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Hearthstone's first multiplayer raid pits everyone against Super-Arthas

Multiplayer raids are a common feature of MMOs, where players team up to take on a bad guy that they wouldn't have a hope of dealing with on their own. Now Blizzard is bringing that kind of co-op action to the collectible card game Hearthstone in a new Tavern Brawl that kicked off today at Gamescom. 

The brawl is an all-against-one attack against Arthas, who in this particular incarnation brings a whooping one million—that's right, one million—hit points to the table. The object isn't to defeat him—not individually, at least—but to do as much damage as possible before he pounds you out. The better you do, the higher your rank: In the video below, two-time Hearthstone European champion Thijs Molendijk earns the "Rare" rank by inflicting 110 damage, leaving just 991,227 hit points to go.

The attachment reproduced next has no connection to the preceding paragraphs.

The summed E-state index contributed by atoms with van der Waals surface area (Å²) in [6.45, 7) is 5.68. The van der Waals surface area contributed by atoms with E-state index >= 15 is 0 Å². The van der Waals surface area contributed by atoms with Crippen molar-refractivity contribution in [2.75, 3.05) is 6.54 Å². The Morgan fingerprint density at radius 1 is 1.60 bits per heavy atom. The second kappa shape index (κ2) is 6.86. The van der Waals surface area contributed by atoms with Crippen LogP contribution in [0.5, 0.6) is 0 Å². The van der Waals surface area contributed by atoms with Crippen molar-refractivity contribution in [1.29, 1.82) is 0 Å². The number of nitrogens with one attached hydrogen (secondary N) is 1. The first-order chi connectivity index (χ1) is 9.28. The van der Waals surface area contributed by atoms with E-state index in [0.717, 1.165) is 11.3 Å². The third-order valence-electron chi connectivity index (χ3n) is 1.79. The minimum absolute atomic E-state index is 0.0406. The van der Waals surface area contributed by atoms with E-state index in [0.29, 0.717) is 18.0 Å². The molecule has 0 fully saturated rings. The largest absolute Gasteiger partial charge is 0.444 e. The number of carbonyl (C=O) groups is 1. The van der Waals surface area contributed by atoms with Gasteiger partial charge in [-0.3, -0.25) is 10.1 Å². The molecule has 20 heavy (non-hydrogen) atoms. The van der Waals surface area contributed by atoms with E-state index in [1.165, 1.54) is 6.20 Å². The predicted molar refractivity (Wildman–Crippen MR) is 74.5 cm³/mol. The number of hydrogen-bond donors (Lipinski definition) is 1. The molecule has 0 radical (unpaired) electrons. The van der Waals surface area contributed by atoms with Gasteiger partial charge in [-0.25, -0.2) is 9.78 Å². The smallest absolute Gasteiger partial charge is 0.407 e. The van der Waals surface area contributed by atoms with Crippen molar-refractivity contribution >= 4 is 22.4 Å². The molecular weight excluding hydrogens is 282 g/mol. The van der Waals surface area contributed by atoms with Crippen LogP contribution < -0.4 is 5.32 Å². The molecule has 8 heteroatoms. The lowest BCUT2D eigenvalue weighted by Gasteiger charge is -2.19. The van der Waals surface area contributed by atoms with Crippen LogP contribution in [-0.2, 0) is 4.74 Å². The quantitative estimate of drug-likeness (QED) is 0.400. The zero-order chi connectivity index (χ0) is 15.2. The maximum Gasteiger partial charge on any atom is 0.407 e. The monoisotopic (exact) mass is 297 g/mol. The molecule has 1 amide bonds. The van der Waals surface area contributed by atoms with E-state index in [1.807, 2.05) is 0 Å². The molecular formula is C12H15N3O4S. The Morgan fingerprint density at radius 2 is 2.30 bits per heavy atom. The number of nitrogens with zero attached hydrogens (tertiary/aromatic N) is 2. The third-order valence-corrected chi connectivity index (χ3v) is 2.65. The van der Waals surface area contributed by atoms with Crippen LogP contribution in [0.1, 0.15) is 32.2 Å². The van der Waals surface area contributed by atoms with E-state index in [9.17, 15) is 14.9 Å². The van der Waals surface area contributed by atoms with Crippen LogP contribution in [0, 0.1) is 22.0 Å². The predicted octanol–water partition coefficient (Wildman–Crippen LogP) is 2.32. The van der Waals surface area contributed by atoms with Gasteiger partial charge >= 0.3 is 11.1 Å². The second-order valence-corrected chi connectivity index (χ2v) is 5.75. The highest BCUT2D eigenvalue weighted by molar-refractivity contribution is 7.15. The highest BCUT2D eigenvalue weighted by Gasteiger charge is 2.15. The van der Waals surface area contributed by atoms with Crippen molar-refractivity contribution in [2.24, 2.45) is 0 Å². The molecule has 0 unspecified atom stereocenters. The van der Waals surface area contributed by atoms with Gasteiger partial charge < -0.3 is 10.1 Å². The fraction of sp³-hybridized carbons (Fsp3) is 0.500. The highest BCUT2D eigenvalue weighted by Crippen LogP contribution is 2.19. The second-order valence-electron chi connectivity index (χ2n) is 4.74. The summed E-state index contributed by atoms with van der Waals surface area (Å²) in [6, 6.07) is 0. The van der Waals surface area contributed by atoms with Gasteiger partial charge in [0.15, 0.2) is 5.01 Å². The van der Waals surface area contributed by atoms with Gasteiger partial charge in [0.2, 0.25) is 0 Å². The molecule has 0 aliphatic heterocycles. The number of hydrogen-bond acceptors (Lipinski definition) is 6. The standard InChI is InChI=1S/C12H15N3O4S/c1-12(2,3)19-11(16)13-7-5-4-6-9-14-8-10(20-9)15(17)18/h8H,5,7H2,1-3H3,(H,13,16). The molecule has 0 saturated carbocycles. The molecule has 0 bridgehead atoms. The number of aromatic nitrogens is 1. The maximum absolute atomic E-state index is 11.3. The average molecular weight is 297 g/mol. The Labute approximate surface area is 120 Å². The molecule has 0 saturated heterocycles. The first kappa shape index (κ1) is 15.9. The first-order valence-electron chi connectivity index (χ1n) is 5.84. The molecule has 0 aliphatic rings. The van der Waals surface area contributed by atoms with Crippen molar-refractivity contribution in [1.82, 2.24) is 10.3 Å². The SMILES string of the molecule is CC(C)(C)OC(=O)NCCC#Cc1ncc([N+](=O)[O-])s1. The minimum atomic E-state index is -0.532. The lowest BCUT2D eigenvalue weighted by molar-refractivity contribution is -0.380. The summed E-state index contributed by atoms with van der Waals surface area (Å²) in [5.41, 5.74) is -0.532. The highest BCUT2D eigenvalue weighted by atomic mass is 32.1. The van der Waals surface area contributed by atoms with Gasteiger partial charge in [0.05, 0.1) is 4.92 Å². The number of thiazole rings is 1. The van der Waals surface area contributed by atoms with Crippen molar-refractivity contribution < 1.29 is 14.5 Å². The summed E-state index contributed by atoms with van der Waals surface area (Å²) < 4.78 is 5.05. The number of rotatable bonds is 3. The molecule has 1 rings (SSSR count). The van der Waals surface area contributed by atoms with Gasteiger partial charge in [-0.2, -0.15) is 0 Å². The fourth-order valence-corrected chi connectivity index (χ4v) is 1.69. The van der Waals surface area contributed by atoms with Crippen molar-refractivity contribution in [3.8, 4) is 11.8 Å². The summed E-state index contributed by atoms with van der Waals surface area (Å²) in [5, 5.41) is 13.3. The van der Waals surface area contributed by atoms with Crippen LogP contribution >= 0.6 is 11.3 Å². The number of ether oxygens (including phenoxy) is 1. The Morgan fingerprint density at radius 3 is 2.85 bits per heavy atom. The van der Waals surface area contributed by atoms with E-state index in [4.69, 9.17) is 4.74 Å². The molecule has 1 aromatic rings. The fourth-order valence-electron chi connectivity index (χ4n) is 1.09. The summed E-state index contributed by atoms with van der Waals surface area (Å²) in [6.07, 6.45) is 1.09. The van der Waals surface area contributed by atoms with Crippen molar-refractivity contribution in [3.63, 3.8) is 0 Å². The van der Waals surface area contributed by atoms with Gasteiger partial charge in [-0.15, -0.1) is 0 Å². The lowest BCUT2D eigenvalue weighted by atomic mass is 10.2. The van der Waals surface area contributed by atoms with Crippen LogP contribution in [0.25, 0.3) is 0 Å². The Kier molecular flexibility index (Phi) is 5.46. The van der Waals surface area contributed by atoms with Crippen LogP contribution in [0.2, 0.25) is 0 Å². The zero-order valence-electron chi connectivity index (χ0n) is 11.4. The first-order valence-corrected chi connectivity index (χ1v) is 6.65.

Thijs isn't super-clear on how exactly the system works, but the raid seems to currently be exclusive to Blizzard's Gamescom Fireside Gathering. The brawl opens with a note stating that it's "best played by two players seated side-by-side," but he appears to be flying solo to no ill effect. According to Dot Esports, players get two kicks at the King before it's all over, although they'll presumably be able to dive back into the fight after they're knocked out. One million hit points is an awful lot to overcome, after all.

Mechanically, the raid in its current form doesn't seem all that terribly exciting. Thijs appears visibly exasperated at times and doesn't strike me as overly enthusiastic at any point during the video, and beating your face against an unyielding brick wall for nothing more than a "rank" might turn out to be the kind of thing that isn't fun for very long. But the concept is cool, and hopefully Blizzard will continue to tune it and come up with something more robust for a post-Gamescom rollout to the public. 

Andy Chalk
Andy covers the day-to-day happenings in the big, wide world of PC gaming—the stuff we call "news." In his off hours, he wishes he had time to play the 80-hour RPGs and immersive sims he used to love so much.